Football icon Cyrille Regis died aged 59 of a suspected heart attack on January 14, and his first manager has paid tribute to the “wonderful lad” he remembers.

Mr Regis began his career playing semi-professionally for Molesey FC in the 1975-76 season under manager John Sullivan.

He was on £5 a week, complementing his £20-a-week salary as an electrician’s apprentice.

Mr Sullivan remembers him from the early days.

He said: “He was a wonderful lad. He was just different.”

One of the first black players to make a huge impact on English football, Mr Regis became a hero to many, and tributes left since he died hail him as a pioneer and trailblazer.

Mr Sullivan spotted him playing Sunday morning football at Regent’s Park and brought him straight into the first team at Molesey.

He said: “I remember being with him and someone shouting abuse at him – horrible, horrible stuff – and after I’d dropped him off I wondered whether I’d done the right thing for the lad.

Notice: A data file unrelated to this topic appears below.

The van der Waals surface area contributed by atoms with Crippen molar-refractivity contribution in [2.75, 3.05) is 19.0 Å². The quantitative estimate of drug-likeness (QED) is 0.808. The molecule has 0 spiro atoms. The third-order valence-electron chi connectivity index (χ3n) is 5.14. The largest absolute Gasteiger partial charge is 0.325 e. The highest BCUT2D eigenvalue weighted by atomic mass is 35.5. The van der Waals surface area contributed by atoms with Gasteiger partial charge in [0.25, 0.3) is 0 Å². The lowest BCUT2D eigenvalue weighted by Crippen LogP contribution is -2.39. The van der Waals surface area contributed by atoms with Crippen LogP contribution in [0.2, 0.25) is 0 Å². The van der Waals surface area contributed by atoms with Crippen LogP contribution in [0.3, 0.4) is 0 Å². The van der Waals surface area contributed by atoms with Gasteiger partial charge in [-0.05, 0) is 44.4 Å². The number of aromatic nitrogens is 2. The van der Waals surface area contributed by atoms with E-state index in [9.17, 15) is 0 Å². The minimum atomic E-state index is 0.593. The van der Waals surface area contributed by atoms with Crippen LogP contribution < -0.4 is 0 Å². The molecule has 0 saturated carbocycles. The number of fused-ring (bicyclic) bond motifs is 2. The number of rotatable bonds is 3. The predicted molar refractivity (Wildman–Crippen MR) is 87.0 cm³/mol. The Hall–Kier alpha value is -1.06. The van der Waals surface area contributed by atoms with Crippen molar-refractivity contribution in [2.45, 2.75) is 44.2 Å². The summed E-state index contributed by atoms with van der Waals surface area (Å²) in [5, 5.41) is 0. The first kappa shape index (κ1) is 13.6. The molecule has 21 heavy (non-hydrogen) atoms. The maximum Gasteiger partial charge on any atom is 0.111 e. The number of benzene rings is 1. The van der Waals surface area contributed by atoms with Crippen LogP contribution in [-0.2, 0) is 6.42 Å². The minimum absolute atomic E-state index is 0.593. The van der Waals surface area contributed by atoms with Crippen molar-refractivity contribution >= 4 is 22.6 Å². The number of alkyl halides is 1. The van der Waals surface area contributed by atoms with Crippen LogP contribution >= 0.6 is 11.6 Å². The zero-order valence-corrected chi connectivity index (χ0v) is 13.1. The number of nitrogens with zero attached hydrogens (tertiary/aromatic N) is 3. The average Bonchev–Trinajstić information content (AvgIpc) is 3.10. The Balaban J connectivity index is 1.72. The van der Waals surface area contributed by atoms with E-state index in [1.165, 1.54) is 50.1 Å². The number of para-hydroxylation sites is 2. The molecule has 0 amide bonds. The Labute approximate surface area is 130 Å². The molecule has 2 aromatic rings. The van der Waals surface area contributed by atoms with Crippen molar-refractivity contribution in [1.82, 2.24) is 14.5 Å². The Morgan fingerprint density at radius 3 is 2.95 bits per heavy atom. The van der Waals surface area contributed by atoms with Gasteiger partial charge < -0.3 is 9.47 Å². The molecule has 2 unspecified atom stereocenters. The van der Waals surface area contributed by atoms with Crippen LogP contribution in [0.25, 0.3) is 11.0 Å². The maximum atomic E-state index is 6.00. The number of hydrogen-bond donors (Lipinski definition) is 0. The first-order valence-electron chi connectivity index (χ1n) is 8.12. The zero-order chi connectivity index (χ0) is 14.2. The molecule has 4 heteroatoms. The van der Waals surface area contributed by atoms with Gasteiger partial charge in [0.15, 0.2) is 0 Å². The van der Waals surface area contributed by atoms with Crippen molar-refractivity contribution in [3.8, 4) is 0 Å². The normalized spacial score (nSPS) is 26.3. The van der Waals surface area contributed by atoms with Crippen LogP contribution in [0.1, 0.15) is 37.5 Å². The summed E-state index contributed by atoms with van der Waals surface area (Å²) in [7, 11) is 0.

“I got stopped by the police and they offered to drive me home, I was so upset by it.”

After spending a year at Molesey, scoring 27 goals, Mr Regis went to Hayes.

Mr Sullivan said: “I never wanted him to go to Hayes. I tried every south London club, and nobody would have him – and you know the reason why in those days.”

Mr Regis went on to sign for West Bromwich Albion for £5,000 in 1977, then Coventry City in 1984, making 297 and 278 appearances for each respectively, and five senior appearances for England.

Mr Sullivan has a copy of Regis’s book, “My Story”, in which the author has signed: “To John, thank you for everything. You made all this possible. God Bless.”

In the book, Mr Regis wrote: “Sullivan never tried to change a thing about my game. He has always insisted that the player he saw on Regent’s Park was as good as the player I was when I was scoring goals for West Brom a couple of seasons later.”

He said: “He was a great lad. He really was.”